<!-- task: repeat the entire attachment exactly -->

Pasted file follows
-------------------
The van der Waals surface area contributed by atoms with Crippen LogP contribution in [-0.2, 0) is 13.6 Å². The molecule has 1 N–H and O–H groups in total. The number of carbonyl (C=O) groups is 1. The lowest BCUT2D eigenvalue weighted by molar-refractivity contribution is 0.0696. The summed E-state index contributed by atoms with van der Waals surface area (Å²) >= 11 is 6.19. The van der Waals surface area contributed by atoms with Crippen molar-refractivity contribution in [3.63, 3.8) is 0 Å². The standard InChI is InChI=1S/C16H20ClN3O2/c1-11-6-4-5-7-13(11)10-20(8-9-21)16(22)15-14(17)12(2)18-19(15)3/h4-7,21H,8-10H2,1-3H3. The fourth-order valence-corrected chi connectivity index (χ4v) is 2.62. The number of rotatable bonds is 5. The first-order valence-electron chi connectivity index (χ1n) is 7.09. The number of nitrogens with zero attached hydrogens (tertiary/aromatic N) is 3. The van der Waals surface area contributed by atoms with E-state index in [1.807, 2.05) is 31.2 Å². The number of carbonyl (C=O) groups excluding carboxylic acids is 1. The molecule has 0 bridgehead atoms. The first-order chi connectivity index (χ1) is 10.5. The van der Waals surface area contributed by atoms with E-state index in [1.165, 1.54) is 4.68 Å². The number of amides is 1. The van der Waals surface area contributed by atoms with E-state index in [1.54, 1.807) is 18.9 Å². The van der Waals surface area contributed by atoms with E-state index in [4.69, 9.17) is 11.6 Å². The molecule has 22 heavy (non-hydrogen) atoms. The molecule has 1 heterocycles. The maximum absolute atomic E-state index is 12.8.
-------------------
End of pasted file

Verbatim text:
The van der Waals surface area contributed by atoms with Crippen LogP contribution in [-0.2, 0) is 13.6 Å². The molecule has 1 N–H and O–H groups in total. The number of carbonyl (C=O) groups is 1. The lowest BCUT2D eigenvalue weighted by molar-refractivity contribution is 0.0696. The summed E-state index contributed by atoms with van der Waals surface area (Å²) >= 11 is 6.19. The van der Waals surface area contributed by atoms with Crippen molar-refractivity contribution in [3.63, 3.8) is 0 Å². The standard InChI is InChI=1S/C16H20ClN3O2/c1-11-6-4-5-7-13(11)10-20(8-9-21)16(22)15-14(17)12(2)18-19(15)3/h4-7,21H,8-10H2,1-3H3. The fourth-order valence-corrected chi connectivity index (χ4v) is 2.62. The number of rotatable bonds is 5. The first-order valence-electron chi connectivity index (χ1n) is 7.09. The number of nitrogens with zero attached hydrogens (tertiary/aromatic N) is 3. The van der Waals surface area contributed by atoms with E-state index in [1.807, 2.05) is 31.2 Å². The number of carbonyl (C=O) groups excluding carboxylic acids is 1. The molecule has 0 bridgehead atoms. The first-order chi connectivity index (χ1) is 10.5. The van der Waals surface area contributed by atoms with E-state index in [1.165, 1.54) is 4.68 Å². The number of amides is 1. The van der Waals surface area contributed by atoms with E-state index in [1.54, 1.807) is 18.9 Å². The van der Waals surface area contributed by atoms with E-state index in [4.69, 9.17) is 11.6 Å². The molecule has 22 heavy (non-hydrogen) atoms. The molecule has 1 heterocycles. The maximum absolute atomic E-state index is 12.8.